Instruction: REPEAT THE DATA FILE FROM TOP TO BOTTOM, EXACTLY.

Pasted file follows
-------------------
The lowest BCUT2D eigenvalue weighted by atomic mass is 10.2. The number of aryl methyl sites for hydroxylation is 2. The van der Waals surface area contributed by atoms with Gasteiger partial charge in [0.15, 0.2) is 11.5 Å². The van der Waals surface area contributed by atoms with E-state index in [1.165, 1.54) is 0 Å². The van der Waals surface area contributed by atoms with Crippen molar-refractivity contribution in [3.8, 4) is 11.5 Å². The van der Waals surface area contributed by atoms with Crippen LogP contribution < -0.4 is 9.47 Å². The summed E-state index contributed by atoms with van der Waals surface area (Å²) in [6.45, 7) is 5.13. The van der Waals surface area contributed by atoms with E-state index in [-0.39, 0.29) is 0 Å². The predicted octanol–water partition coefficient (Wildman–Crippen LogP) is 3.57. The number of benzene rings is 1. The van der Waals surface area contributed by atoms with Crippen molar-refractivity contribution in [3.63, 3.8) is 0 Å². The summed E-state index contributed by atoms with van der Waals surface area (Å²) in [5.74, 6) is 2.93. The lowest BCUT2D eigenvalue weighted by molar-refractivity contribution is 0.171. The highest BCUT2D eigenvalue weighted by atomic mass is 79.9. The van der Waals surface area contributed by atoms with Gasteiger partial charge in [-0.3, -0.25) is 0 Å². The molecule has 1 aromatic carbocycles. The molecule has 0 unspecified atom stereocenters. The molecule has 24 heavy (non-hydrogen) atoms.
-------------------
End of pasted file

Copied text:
The lowest BCUT2D eigenvalue weighted by atomic mass is 10.2. The number of aryl methyl sites for hydroxylation is 2. The van der Waals surface area contributed by atoms with Gasteiger partial charge in [0.15, 0.2) is 11.5 Å². The van der Waals surface area contributed by atoms with E-state index in [1.165, 1.54) is 0 Å². The van der Waals surface area contributed by atoms with Crippen molar-refractivity contribution in [3.8, 4) is 11.5 Å². The van der Waals surface area contributed by atoms with Crippen LogP contribution < -0.4 is 9.47 Å². The summed E-state index contributed by atoms with van der Waals surface area (Å²) in [6.45, 7) is 5.13. The van der Waals surface area contributed by atoms with E-state index in [-0.39, 0.29) is 0 Å². The predicted octanol–water partition coefficient (Wildman–Crippen LogP) is 3.57. The number of benzene rings is 1. The van der Waals surface area contributed by atoms with Crippen molar-refractivity contribution in [3.63, 3.8) is 0 Å². The summed E-state index contributed by atoms with van der Waals surface area (Å²) in [5.74, 6) is 2.93. The lowest BCUT2D eigenvalue weighted by molar-refractivity contribution is 0.171. The highest BCUT2D eigenvalue weighted by atomic mass is 79.9. The van der Waals surface area contributed by atoms with Gasteiger partial charge in [-0.3, -0.25) is 0 Å². The molecule has 1 aromatic carbocycles. The molecule has 0 unspecified atom stereocenters. The molecule has 24 heavy (non-hydrogen) atoms.